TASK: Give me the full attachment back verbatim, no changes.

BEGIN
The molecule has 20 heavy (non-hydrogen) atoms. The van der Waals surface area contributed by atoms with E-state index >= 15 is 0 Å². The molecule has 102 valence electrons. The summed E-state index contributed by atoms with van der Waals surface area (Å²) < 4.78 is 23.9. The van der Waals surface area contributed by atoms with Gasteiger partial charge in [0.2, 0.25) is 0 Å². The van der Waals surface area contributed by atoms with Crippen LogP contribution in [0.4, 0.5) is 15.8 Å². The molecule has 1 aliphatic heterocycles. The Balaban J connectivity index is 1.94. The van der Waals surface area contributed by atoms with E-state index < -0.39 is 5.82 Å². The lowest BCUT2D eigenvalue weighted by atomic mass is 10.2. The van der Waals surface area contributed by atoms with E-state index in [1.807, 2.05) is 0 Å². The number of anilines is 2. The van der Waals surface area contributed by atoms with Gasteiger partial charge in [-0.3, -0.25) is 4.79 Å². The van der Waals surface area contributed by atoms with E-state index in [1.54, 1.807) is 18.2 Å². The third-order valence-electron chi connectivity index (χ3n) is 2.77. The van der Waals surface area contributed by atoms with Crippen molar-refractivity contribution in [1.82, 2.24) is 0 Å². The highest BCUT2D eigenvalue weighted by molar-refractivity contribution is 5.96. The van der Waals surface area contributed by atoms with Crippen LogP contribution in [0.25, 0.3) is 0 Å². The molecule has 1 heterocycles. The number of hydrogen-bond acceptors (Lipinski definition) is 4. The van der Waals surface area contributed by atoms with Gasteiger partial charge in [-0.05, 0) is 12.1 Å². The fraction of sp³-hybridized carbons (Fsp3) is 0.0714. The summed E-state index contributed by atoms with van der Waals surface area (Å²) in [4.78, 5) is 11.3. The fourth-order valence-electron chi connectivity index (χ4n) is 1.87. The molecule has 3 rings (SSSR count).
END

The molecule has 20 heavy (non-hydrogen) atoms. The van der Waals surface area contributed by atoms with E-state index >= 15 is 0 Å². The molecule has 102 valence electrons. The summed E-state index contributed by atoms with van der Waals surface area (Å²) < 4.78 is 23.9. The van der Waals surface area contributed by atoms with Gasteiger partial charge in [0.2, 0.25) is 0 Å². The van der Waals surface area contributed by atoms with Crippen LogP contribution in [0.4, 0.5) is 15.8 Å². The molecule has 1 aliphatic heterocycles. The Balaban J connectivity index is 1.94. The van der Waals surface area contributed by atoms with E-state index < -0.39 is 5.82 Å². The lowest BCUT2D eigenvalue weighted by atomic mass is 10.2. The van der Waals surface area contributed by atoms with E-state index in [1.807, 2.05) is 0 Å². The number of anilines is 2. The van der Waals surface area contributed by atoms with Gasteiger partial charge in [-0.3, -0.25) is 4.79 Å². The van der Waals surface area contributed by atoms with E-state index in [1.54, 1.807) is 18.2 Å². The third-order valence-electron chi connectivity index (χ3n) is 2.77. The van der Waals surface area contributed by atoms with Crippen molar-refractivity contribution in [1.82, 2.24) is 0 Å². The highest BCUT2D eigenvalue weighted by molar-refractivity contribution is 5.96. The van der Waals surface area contributed by atoms with Crippen LogP contribution in [0.25, 0.3) is 0 Å². The molecule has 1 heterocycles. The number of hydrogen-bond acceptors (Lipinski definition) is 4. The van der Waals surface area contributed by atoms with Gasteiger partial charge in [-0.05, 0) is 12.1 Å². The fraction of sp³-hybridized carbons (Fsp3) is 0.0714. The summed E-state index contributed by atoms with van der Waals surface area (Å²) in [4.78, 5) is 11.3. The fourth-order valence-electron chi connectivity index (χ4n) is 1.87. The molecule has 3 rings (SSSR count).